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Wen for border as peace zone
Evasive on backing India over UN Security Council seat
T.R. Ramachandran
Tribune News Service

New Delhi, April 12
Chinese Premier Wen Jiabao believes that the India-China boundary can be turned into “a boundary of peace” with sincerity and perseverance by the two sides.

Emphasising that Sikkim is no longer a problem between the two countries, he affirmed they were keen to develop border trade on the Chinese side which will help the people in those areas and lead to stability. He was confident that the border question will eventually be resolved.

Wen remained ambivalent about Beijing’s support to India’s quest for a permanent seat with veto rights in a reformed and expanded United Nations Security Council. He reiterated the formulation that China sees an important role for India in international affairs. It is a populous and very important developing country.

“We fully understand and support a bigger role for India in international affairs, including the United Nations,” he said in an hour-long interface with select mediapersons here today before emplaning for home after a week-long trip to four countries in South Asia.

On the role that China sees for itself in the SAARC grouping and India seeking an entry into the Shanghai Cooperation Organisation (SCO), the Chinese Premier observed they were positive about Saarc and cooperation with South Asian countries to facilitate peace and friendlier relations.

Further, he said, China welcomes India’s liaison with various groupings, including the SCO, as well as New Delhi’s involvement with the Asean and cooperation with East Asian countries.

Dwelling on his country’s pursuit of multipolarity, Wen noted that India, Russia and China were influential nations and could contribute to the democratisation of international relations. The three countries are coordinating and cooperating to promote peace, stability and development in the region and the world at large. “That is why China sees this as a positive development.”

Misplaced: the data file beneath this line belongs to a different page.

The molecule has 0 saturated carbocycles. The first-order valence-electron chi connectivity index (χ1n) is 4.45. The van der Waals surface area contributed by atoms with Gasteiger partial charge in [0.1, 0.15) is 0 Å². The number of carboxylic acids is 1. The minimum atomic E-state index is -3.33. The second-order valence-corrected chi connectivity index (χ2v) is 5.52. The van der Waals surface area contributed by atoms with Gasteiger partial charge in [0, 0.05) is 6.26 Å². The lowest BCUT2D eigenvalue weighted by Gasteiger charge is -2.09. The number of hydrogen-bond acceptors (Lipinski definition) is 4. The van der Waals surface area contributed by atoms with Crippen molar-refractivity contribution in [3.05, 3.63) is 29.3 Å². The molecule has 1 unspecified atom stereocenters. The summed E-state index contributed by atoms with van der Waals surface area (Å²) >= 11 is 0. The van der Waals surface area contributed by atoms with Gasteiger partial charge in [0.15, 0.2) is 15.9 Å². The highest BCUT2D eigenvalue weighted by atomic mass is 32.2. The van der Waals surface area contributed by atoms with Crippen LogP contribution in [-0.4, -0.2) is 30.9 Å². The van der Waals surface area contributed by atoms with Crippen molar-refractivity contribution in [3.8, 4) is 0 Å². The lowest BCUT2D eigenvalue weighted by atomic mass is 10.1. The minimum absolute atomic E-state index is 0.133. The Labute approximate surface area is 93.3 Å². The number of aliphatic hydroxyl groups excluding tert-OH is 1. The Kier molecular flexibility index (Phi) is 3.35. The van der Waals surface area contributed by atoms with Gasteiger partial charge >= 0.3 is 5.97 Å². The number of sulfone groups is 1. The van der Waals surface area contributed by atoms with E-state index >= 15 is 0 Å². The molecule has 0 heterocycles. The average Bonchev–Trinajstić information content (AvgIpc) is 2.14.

Wen made it clear that China’s military and nuclear assistance to Pakistan will not impinge on his country’s relations with India. He clarified that China’s nuclear cooperation with Pakistan was for peaceful purposes and in compliance with the Nuclear Non-Proliferation Treaty. Besides, this cooperation was also subject to supervision by the International Atomic Energey Agency (IAEA).

Emphasising that stability and good neighbourliness in this subcontinent was essential for rapid development, the visiting Premier said his visit to India had produced three major results. He drew pointed attention to the Joint Statement calling for strategic cooperation for peace and prosperity. “We have taken the relationship to a new level.”

Second, the two sides have clinched an agreement on the Political Parameters and Guiding Principles for resolving the border question which is the first political document between India and China since 1981. “We have brought the negotiations on the boundary issue to a new stage as well.”

And third, India and China have adopted a five-year plan of economic cooperation and fixed a bilateral trade target of $ 20 billion by 2008 and $ 30 billion by 2010. After extensive exchange of views with host Prime Minister Manmohan Singh, Wen said agreements were reached basically on all issues.

Then, on the 55th anniversary of the establishment of diplomatic ties between the two countries, it was decided to declare 2006 as the “India-China year of friendship.”

Wen disclosed that while bidding him farewell after a Chinese cultural show last night, Dr Manmohan Singh made a meaningful remark:” ...actually we two are making history.”

He sought an added impetus to collaborative endeavours among the industries of the two countries, especially in the hitech and science and technology spheres.

Wen said during his visit to Pakistan, Sri Lanka, Bangladesh and India, China had signed nearly 50 bilateral cooperation documents. China’s economic cooperation and trade is based on equality and mutual benefit. “Our policy is to make up deficiencies with our natural strengths and identify different areas of cooperation.”

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